Creation myths and national foundation myths are common mythic forms. The myth of the Jewish promised land is one such ancient story that continues to have very material consequences.
As Richard Kearney describes these myths of origin they have both a past and future orientation, each ‘once-upon-a-time’ also holds the promise of ‘one-day’. (2002:80) Their ritualistic recounting was meant to heal “fractures of the present by invoking some primordial event…and so revive a feeling of primordial oneness and belonging.” (2002:87). However Kearney also sounds a note of caution reminding us of the mobilisation of this type of myth by totalitarian and supremacist regimes. He notes that these myths can just as easily lead to bigotry, racism and fascism as they can lead to “the reactivation of a genuine social imaginary open to universal horizons.” (2002:89)
In her 1993 Reith lectures Marina Warner identifies “Home” as one of the six “myths of our time.” She notes two critically new dimensions of this myth for contemporary times. Firstly for the world’s increasingly large numbers of refugees “home has become a mythical lost continent, visible under the flux, but harder than ever to reach” (1994:107). Secondly migration and multi-culturalism has led to increasingly more complex mythologies of home: “the old ideas of assimilation in an adopted country are being overtaken by different thinking on identity and belonging, by a new mythology of home, as somewhere else to which attachment is felt, by blood by religion, by language or even by elective affinity – by choice” (1994:109).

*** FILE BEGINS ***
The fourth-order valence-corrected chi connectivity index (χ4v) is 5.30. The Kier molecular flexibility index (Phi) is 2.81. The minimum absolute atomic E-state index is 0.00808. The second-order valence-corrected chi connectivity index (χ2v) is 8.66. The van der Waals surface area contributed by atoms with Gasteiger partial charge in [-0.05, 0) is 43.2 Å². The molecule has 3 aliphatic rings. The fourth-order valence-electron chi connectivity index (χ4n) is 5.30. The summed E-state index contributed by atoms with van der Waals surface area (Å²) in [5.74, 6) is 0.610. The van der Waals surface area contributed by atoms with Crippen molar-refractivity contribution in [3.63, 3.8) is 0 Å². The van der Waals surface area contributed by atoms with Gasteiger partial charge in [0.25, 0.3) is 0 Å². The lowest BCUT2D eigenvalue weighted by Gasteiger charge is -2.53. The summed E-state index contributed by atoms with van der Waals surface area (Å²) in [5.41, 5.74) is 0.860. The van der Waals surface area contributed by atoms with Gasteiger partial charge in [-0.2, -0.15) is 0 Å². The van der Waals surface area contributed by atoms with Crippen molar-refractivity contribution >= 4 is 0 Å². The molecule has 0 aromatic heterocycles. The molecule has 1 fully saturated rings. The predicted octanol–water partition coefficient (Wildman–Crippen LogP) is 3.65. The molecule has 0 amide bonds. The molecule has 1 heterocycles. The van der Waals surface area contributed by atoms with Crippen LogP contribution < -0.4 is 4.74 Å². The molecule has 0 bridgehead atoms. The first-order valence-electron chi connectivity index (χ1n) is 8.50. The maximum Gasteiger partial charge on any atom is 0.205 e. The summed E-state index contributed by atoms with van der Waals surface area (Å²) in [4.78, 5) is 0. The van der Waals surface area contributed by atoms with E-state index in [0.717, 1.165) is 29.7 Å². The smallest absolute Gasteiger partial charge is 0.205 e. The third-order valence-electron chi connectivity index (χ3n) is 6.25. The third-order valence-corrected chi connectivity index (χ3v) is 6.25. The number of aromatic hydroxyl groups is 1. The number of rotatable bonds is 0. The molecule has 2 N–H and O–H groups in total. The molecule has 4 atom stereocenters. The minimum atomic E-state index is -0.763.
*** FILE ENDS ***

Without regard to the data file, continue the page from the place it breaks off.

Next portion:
The homeland myth tells stories of both the national culture and of individual relation to place and history. In microcosm it is expressed in stories to do with housing and living arrangements. In very contemporary form it can be seen functioning in the media’s obsession with the real estate market and home renovation. Stories concerned with multiculturalism, asylum seekers, border-security, Aboriginal reconciliation and the republican debate are some of the wider Australian stories that are also currently told, at least in part, under the aegis of this mythic pattern.